One Patient's Remarkable Recovery from a Ruptured Cerebral
This article originally appeared in Be Well, a health information
newsletter published for members of the Greater Marlborough community.
On the morning of January 22, 2010 the day after her 45th birthday - Tracey
Brooks collapsed and lost consciousness in her Southborough home."Five minutes
later and I would have left for the office," recalled her husband Richard. Those
five minutes and the extraordinary sequence of events that followed saved
Tracey's life. Richard called 911 and the Southborough emergency response team
arrived within minutes, quickly transporting her to Marlborough Hospital.
There, Emergency Department physician Bryan Cheshire, MD, rushed Tracey in
for a CT scan without transferring her from the ambulance gurney. The scan
revealed massive bleeding in her brain from a ruptured cerebral aneurysm (a
bulge in an artery in her head that had burst). As Richard later learned, close
to 70 percent of people who suffer this type of hemorrhage do not survive.
Dr. Cheshire intubated Tracey to help her breathe and administered several
medications to slow the bleeding. He then called to activate the UMass Memorial
Medical Center advanced care team, beginning with mobilizing the Life Flight air
ambulance to transport Tracey to Worcester. Once there, Ajay Wakhloo, MD, and
Eddie Kwan, MD, neurointerventionalists, were standing by to perform a
specialized procedure called endovascular coiling, in which soft metal coils are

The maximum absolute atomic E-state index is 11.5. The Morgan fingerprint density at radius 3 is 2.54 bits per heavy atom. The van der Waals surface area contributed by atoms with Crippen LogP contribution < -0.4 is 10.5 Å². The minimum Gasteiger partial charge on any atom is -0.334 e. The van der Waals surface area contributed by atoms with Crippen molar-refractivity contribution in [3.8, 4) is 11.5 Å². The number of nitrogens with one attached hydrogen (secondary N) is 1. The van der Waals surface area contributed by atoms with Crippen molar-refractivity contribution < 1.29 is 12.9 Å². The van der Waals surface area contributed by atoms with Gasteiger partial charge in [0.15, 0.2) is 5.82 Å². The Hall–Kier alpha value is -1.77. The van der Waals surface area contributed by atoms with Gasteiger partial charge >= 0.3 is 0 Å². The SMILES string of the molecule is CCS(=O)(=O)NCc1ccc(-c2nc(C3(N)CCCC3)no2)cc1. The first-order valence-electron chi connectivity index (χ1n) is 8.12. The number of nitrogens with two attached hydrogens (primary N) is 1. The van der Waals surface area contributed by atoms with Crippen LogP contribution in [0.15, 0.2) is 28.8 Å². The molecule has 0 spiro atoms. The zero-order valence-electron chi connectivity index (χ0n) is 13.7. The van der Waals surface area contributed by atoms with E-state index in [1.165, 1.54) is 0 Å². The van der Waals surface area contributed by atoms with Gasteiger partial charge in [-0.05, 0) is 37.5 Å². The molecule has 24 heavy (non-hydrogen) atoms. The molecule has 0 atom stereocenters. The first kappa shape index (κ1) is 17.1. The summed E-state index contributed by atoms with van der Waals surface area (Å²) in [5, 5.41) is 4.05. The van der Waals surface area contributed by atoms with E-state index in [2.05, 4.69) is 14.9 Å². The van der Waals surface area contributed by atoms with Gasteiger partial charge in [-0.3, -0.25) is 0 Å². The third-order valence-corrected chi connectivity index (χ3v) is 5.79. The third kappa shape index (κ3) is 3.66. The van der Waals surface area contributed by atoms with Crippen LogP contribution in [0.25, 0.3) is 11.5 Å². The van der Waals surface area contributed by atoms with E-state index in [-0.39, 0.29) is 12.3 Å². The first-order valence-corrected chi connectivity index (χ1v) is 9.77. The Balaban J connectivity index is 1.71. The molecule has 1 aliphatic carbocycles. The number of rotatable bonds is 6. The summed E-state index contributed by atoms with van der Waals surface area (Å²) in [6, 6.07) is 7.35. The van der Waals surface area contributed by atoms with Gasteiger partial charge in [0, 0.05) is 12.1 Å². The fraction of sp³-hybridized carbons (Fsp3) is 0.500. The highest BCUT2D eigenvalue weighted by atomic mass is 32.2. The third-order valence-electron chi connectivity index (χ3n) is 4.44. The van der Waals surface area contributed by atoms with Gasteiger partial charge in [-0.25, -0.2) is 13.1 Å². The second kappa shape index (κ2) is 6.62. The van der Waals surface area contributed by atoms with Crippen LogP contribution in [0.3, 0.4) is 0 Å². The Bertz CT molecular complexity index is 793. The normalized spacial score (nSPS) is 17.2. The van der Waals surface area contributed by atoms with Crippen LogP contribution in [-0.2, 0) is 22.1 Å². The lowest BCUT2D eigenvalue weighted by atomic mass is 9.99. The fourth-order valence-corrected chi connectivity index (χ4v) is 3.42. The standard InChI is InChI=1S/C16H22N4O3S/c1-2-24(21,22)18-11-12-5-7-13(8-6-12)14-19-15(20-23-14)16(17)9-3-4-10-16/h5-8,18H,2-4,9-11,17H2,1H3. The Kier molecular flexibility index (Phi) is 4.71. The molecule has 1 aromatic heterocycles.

inserted through a blood vessel to the site of the aneurysm where they fill the
rupture and stop the bleeding.
Tracey spent the next four weeks in the intensive care unit, fighting for her
life. When she at last came to, she began a grueling rehabilitation process to
learn how to read, write, speak, eat, dress, wash, walk and talk - and recognize
Richard - all over again.
Defying the odds, she not only survived but today is doing amazingly
well."Tracey's progress is nothing short of miraculous!" Richard said proudly,
noting that Tracey drives herself to occupational and speech therapy sessions as
well as to the gym, does grocery shopping and walks their three black labrador
retrievers."Every day is closer to normal," she said, happy to be regaining
control of her life. The Brookses are immensely grateful for the care Tracey
received at every step of her journey. "Marlborough Hospital's role in Tracey's
survival was vital, critical,fundamental," Richard said. "If anything they did
there didn't happen the way it did, she would have died. In fact, the reason so
many people die from ruptured aneurysms is because people don't do what Dr.
Cheshire did. "We have a lot to be thankful for," he added. "We've been
the best gift of all - a bright future together."